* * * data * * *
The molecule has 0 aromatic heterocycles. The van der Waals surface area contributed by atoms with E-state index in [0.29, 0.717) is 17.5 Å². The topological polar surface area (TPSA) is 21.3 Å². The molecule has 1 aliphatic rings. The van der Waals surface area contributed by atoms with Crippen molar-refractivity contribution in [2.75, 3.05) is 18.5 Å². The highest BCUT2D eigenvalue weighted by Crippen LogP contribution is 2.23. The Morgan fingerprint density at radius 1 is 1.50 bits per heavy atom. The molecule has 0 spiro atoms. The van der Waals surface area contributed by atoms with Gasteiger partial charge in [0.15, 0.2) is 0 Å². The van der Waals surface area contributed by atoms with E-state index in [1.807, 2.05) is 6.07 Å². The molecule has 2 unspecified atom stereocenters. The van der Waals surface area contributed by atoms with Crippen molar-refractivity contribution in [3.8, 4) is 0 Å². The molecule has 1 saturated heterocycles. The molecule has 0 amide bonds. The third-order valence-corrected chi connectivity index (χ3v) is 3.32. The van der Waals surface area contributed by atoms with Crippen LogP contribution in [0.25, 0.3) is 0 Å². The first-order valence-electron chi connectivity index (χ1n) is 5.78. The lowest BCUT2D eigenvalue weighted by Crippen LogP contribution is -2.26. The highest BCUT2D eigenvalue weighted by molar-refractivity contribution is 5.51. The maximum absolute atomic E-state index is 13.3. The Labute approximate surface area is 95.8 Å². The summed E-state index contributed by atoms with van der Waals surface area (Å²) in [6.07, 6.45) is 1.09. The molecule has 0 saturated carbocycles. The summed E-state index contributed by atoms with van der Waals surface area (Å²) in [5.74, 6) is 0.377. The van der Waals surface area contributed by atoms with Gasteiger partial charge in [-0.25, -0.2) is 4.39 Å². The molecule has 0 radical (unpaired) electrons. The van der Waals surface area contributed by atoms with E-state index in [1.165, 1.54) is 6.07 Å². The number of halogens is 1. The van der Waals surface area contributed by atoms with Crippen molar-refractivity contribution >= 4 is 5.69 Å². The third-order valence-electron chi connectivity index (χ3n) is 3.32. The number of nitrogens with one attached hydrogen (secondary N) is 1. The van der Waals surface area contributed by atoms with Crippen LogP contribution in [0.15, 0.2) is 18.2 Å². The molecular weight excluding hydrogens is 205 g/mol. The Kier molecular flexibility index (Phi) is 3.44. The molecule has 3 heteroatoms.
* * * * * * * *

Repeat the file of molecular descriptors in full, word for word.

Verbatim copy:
The molecule has 0 aromatic heterocycles. The van der Waals surface area contributed by atoms with E-state index in [0.29, 0.717) is 17.5 Å². The topological polar surface area (TPSA) is 21.3 Å². The molecule has 1 aliphatic rings. The van der Waals surface area contributed by atoms with Crippen molar-refractivity contribution in [2.75, 3.05) is 18.5 Å². The highest BCUT2D eigenvalue weighted by Crippen LogP contribution is 2.23. The Morgan fingerprint density at radius 1 is 1.50 bits per heavy atom. The molecule has 0 spiro atoms. The van der Waals surface area contributed by atoms with Gasteiger partial charge in [0.15, 0.2) is 0 Å². The van der Waals surface area contributed by atoms with E-state index in [1.807, 2.05) is 6.07 Å². The molecule has 2 unspecified atom stereocenters. The van der Waals surface area contributed by atoms with Crippen molar-refractivity contribution in [3.8, 4) is 0 Å². The molecule has 1 saturated heterocycles. The molecule has 0 amide bonds. The third-order valence-corrected chi connectivity index (χ3v) is 3.32. The van der Waals surface area contributed by atoms with Crippen LogP contribution in [0.25, 0.3) is 0 Å². The first-order valence-electron chi connectivity index (χ1n) is 5.78. The lowest BCUT2D eigenvalue weighted by Crippen LogP contribution is -2.26. The highest BCUT2D eigenvalue weighted by molar-refractivity contribution is 5.51. The maximum absolute atomic E-state index is 13.3. The Labute approximate surface area is 95.8 Å². The summed E-state index contributed by atoms with van der Waals surface area (Å²) in [6.07, 6.45) is 1.09. The molecule has 0 saturated carbocycles. The summed E-state index contributed by atoms with van der Waals surface area (Å²) in [5.74, 6) is 0.377. The van der Waals surface area contributed by atoms with Gasteiger partial charge in [-0.25, -0.2) is 4.39 Å². The molecule has 0 radical (unpaired) electrons. The van der Waals surface area contributed by atoms with E-state index in [1.165, 1.54) is 6.07 Å². The number of halogens is 1. The van der Waals surface area contributed by atoms with Crippen molar-refractivity contribution >= 4 is 5.69 Å². The third-order valence-electron chi connectivity index (χ3n) is 3.32. The number of nitrogens with one attached hydrogen (secondary N) is 1. The van der Waals surface area contributed by atoms with Crippen LogP contribution in [0.15, 0.2) is 18.2 Å². The molecular weight excluding hydrogens is 205 g/mol. The Kier molecular flexibility index (Phi) is 3.44. The molecule has 3 heteroatoms.